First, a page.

I don't recall any of the names you mention Bill, except Wally Dalton of course, but I knew Charlie Hart, Raymond Henshaw, Norman Grace and Norman Whitton who lived in Roundtable Road near Pendragon.
Bren, I'll put some photos on line when I find out how to do it!
Cheers for now.
Vic.
 

mike

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Re: Introduction by a Newbie
« Reply #8 on: April 10, 2009, 02:40:01 PM »
Hi Vic - a belated, but very warm welcome to the forum. What brilliant memories, and the school visit report is fascinating. I have lived on Downham for around 18 years now, and have seen some changes in my time, some for the better, some perhaps not, so it is always marvelous to hear someone's perspective whose memory goes back that much further.

If you visit again, please do drop me an email and you would be more than welcome to pop in for a cup of tea, a chat, and I'd be fascinated to go round the estate with you.
Mike

Vic

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Re: Introduction by a Newbie
« Reply #9 on: April 10, 2009, 06:11:52 PM »
Thank you Mike. I'll sort out a couple of photos that I took on my last visit and email them for inclusion. I'll certainly take you up on the cup of tea offer on my next visit!
Vic

Vic

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Re: Introduction by a Newbie
« Reply #10 on: April 10, 2009, 07:31:21 PM »
Mike,
I've sent a few photos that I took on my last visit to Downham. I hope they turn out OK. Since starting to post on your website all sorts of memories have come flooding back. I remember that before the big surface air raid shelter was built on the green in front of the flats in Merlin Gdns the flat tenants used to congregate in the porch at the top of the flat entrance steps  during air raids. - I notice that there is a coded lock door there now. If things started to get a bit hot with the odd bomb whistling down we cowered in the big meter cupboard under the main stairs. I recall that we passed the time - usually about 3 - 4 hours talking and singing! Mrs Searle of 16 Merlin Gdns (top flat) usually led and we sang such ditties as 'Back home in Germany, a Plane would like to be, but British gunnery brought it down you see.......'
There was never anything rude; lots of old music hall songs and popular songs of the times. We never actually used he surface shelter except for a short time when Doodlebugs were very frequent.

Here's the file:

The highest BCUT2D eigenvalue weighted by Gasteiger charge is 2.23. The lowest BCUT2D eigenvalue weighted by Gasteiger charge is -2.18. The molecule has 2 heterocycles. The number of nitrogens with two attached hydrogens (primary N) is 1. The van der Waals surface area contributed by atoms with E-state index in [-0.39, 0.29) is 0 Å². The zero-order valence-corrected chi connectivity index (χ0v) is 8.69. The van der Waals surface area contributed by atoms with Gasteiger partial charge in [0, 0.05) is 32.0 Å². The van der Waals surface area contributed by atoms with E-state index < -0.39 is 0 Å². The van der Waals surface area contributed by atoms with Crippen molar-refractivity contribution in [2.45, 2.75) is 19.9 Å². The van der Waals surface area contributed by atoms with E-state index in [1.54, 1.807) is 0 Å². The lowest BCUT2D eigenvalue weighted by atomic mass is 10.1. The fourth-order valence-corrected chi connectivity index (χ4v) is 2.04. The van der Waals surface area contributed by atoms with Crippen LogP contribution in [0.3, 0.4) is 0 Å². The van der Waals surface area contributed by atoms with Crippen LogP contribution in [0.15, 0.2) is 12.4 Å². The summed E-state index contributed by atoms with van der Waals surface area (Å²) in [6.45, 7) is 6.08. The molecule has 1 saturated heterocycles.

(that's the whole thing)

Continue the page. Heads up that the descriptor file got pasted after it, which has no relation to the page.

As for home security.The front door Yale key was kept on a string hanging behind the letter box so you just put your hand through and drew it out. At night the string was looped over the Yale lock knob. In the time I kived on Downham I never heard of a break in or an affray of any kind. I suppose we were all at the same level and everyone looked out for everyone else.
Till the next time,
Vic

Brenda

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Re: Introduction by a Newbie
« Reply #11 on: April 12, 2009, 05:47:14 AM »
There is - or was at any rate - a BBC website where people have shared their wartime memories.  Food for thought for those of you who remember so much of those days.

Was your Mrs Searle the lady known as Ginger Doll?  If so, I have been in touch with her niece who lived in Woodbank Rd.  Ginger is still going strong - or was last time I heard.  Also think Ray Carpenter was in my class at Pendragon.

Got to keep this short. I keep losing internet connection and/or the computer turns off.  The gremlins are having a wonderful time.

Bren

Frank (hutchsky)

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Re: Introduction by a Newbie
« Reply #12 on: April 12, 2009, 08:45:41 AM »
Vic, an old friend of mine, John Nunn Ex Downham, Keedonwood Road and Durham Hill, is living in Devon, you might be able to contact him either here or Friends Reunited.
Born 1942 at Farnbrough Hospital Kent now living in Rockingham WA been in OZ since 1968. Ex Durham Hill School left 1957 lived at 84 Keedonwood Road 1948-1960

Splinter

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Re: Introduction by a Newbie
« Reply #13 on: April 12, 2009, 10:21:07 AM »
Brenda was that the Carpenter Family who lived in Pendragon they moved to the house in Roundtable but on the corner of Pendragon.
Born in Pendragon Road 1954 Family lived in house since 1935 Bought in 1970/1 Still own it.

Vic

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Re: Introduction by a Newbie
« Reply #14 on: April 12, 2009, 03:06:29 PM »
Bren,
I hope I'm not beginning to bore you with my war stories! I'll dredge up some memories about the times just after the war when I was a teenager to tell later
I don't think Mrs Searle was called Ginger Doll- as far as I can remember she was dark haired. The Searle family lived above us in the flats at Merlin Gardens. Mr Searle (Fred) was in the army and there were two children, David and Phyllis. David was working and Phyllis went to Aske's School. I recall that Phyllis was a very attractive girl and all the older youths around Merlin Gardens had a great crush on her
One thing I remember was that Fred Searle brought his rifle home on leave with him - I believe they always carried their arms in those days - and after the Searles had been down the Northover pub for a few bevvies Fred Searle did some  practice rifle drill above us! It was about midnight and the thumps and bumps were terrible; my old man went ballistic hammering on the ceiling with a broom. All ended well however when Fred came down and apologised.
Vic.